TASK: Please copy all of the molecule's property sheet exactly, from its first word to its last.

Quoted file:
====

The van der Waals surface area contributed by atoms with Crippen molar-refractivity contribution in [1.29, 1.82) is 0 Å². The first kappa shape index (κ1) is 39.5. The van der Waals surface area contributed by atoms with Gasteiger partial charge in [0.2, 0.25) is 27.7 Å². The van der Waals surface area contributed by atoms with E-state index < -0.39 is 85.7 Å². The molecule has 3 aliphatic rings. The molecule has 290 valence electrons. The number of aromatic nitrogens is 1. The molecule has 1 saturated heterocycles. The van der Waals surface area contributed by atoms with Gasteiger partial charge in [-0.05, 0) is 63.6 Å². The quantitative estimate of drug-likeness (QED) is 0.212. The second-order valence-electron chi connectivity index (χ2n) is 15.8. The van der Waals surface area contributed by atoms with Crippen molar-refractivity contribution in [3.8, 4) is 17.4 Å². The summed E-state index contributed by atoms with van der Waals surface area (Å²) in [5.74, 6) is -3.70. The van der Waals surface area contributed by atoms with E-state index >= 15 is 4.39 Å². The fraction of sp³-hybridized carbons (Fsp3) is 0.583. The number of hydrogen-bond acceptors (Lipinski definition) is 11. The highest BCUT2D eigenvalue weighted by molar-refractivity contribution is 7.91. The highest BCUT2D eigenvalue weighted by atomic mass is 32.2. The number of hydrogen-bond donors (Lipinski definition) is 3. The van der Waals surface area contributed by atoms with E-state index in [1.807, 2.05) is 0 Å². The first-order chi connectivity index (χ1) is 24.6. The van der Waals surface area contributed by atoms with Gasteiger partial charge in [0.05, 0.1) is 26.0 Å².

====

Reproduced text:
The van der Waals surface area contributed by atoms with Crippen molar-refractivity contribution in [1.29, 1.82) is 0 Å². The first kappa shape index (κ1) is 39.5. The van der Waals surface area contributed by atoms with Gasteiger partial charge in [0.2, 0.25) is 27.7 Å². The van der Waals surface area contributed by atoms with E-state index < -0.39 is 85.7 Å². The molecule has 3 aliphatic rings. The molecule has 290 valence electrons. The number of aromatic nitrogens is 1. The molecule has 1 saturated heterocycles. The van der Waals surface area contributed by atoms with Gasteiger partial charge in [-0.05, 0) is 63.6 Å². The quantitative estimate of drug-likeness (QED) is 0.212. The second-order valence-electron chi connectivity index (χ2n) is 15.8. The van der Waals surface area contributed by atoms with Crippen molar-refractivity contribution in [3.8, 4) is 17.4 Å². The summed E-state index contributed by atoms with van der Waals surface area (Å²) in [5.74, 6) is -3.70. The van der Waals surface area contributed by atoms with E-state index >= 15 is 4.39 Å². The fraction of sp³-hybridized carbons (Fsp3) is 0.583. The number of hydrogen-bond acceptors (Lipinski definition) is 11. The highest BCUT2D eigenvalue weighted by molar-refractivity contribution is 7.91. The highest BCUT2D eigenvalue weighted by atomic mass is 32.2. The number of hydrogen-bond donors (Lipinski definition) is 3. The van der Waals surface area contributed by atoms with E-state index in [1.807, 2.05) is 0 Å². The first-order chi connectivity index (χ1) is 24.6. The van der Waals surface area contributed by atoms with Gasteiger partial charge in [0.05, 0.1) is 26.0 Å².